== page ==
The youngest of the three national wildlife refuges in the area is Bald Knob, which covers about 14,800 acres in White County.

“The Bald Knob refuge was acquired as part of the North American Waterfowl Management Plan in 1993,” Candice McGee writes for the Encyclopedia of Arkansas. “Most of the land consists of a rice farm that had been owned by John Hancock Insurance Co. Unlike many wildlife refuges, Bald Knob includes cropland that continues to be farmed. Much of the crop is left unharvested to feed and shelter migratory birds and wildlife. The irrigation system on the farm is still in use, maintaining mudflats that support migrating waterfowl while also providing a home for shorebirds.

“Other sections of the refuge are being reforested or have been returned to wetland conditions. The terrain includes bald cypress, tupelo, swamp brakes, small oxbow lakes, Southern bottomland hardwood forests and the waters of Overflow Creek. Bald Knob National Wildlife Refuge is also home to bald eagles and peregrine falcons. Both of these species have recovered significantly after being at perilously low populations.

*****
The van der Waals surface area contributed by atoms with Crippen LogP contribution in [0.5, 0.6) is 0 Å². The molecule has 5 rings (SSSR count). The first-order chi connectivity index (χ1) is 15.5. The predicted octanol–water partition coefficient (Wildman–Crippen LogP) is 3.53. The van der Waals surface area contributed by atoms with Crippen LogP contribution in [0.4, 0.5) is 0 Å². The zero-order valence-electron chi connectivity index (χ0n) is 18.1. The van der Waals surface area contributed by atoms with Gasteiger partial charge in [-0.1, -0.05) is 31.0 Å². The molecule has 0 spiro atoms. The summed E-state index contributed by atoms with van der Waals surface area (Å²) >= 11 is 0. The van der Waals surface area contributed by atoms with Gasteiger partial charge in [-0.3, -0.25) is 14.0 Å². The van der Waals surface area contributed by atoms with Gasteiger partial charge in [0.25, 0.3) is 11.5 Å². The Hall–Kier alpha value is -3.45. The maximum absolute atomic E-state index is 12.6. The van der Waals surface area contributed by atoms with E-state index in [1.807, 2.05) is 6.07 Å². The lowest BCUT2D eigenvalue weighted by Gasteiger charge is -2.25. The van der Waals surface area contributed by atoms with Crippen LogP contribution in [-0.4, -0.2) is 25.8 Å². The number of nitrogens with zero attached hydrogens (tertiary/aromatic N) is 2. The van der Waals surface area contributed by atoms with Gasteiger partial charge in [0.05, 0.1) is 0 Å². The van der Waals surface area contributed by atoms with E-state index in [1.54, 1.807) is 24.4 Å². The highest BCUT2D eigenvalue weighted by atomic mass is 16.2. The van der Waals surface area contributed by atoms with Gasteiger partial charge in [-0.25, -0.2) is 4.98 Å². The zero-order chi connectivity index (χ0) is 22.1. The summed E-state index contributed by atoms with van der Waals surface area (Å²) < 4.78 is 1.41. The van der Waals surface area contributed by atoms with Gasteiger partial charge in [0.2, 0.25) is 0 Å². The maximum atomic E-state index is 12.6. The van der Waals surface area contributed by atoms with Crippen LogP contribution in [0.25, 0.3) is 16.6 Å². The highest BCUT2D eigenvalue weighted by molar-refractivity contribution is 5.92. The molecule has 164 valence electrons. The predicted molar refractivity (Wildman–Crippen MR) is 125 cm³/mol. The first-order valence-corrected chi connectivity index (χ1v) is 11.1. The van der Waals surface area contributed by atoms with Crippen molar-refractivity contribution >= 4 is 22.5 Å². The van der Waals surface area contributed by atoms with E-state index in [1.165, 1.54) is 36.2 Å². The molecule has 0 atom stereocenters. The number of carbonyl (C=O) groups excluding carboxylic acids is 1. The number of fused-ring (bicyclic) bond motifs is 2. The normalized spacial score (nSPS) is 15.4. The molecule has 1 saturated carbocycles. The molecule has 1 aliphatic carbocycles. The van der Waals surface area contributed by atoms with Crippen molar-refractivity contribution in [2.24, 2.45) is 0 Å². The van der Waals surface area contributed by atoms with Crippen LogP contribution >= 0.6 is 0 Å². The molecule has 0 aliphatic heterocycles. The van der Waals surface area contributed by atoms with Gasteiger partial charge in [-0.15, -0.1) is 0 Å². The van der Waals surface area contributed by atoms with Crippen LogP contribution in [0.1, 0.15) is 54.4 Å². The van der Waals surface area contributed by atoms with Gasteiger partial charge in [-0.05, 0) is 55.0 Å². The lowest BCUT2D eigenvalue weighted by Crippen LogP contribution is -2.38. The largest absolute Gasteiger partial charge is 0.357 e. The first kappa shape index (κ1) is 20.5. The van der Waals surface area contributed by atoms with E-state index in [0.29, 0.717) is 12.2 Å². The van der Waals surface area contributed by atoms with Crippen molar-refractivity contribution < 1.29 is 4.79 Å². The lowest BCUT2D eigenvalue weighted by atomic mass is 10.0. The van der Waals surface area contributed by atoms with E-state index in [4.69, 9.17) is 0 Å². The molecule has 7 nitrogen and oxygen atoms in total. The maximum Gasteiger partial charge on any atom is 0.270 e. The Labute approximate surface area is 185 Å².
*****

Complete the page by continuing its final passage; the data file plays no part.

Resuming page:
“Through cooperative efforts with local farmers, the refuge is able to provide an excellent food source and habitat for wintering waterfowl. Farmers plant rice, milo, millet and other crops. As part of the refuge’s cooperative farming agreement, they leave part of the crops unharvested. About 20,000 people visit the refuge annually.”